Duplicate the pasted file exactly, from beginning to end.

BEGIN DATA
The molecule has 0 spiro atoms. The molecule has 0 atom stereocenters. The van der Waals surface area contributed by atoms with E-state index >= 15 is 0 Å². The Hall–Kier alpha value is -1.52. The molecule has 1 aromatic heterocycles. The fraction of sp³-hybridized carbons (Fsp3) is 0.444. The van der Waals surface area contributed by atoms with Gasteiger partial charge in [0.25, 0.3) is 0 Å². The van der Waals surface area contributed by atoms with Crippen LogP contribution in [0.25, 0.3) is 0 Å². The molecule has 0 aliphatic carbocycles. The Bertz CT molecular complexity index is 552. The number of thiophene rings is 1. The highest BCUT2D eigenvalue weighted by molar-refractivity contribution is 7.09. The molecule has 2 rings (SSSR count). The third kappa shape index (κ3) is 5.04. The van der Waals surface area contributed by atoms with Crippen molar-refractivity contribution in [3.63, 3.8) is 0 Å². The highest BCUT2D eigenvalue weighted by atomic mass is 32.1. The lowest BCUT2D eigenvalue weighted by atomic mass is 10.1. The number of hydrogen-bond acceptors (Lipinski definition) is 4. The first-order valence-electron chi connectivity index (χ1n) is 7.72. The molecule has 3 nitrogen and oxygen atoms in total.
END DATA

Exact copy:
The molecule has 0 spiro atoms. The molecule has 0 atom stereocenters. The van der Waals surface area contributed by atoms with E-state index >= 15 is 0 Å². The Hall–Kier alpha value is -1.52. The molecule has 1 aromatic heterocycles. The fraction of sp³-hybridized carbons (Fsp3) is 0.444. The van der Waals surface area contributed by atoms with Gasteiger partial charge in [0.25, 0.3) is 0 Å². The van der Waals surface area contributed by atoms with Crippen LogP contribution in [0.25, 0.3) is 0 Å². The molecule has 0 aliphatic carbocycles. The Bertz CT molecular complexity index is 552. The number of thiophene rings is 1. The highest BCUT2D eigenvalue weighted by molar-refractivity contribution is 7.09. The molecule has 2 rings (SSSR count). The third kappa shape index (κ3) is 5.04. The van der Waals surface area contributed by atoms with Crippen molar-refractivity contribution in [3.63, 3.8) is 0 Å². The highest BCUT2D eigenvalue weighted by atomic mass is 32.1. The lowest BCUT2D eigenvalue weighted by atomic mass is 10.1. The number of hydrogen-bond acceptors (Lipinski definition) is 4. The first-order valence-electron chi connectivity index (χ1n) is 7.72. The molecule has 3 nitrogen and oxygen atoms in total.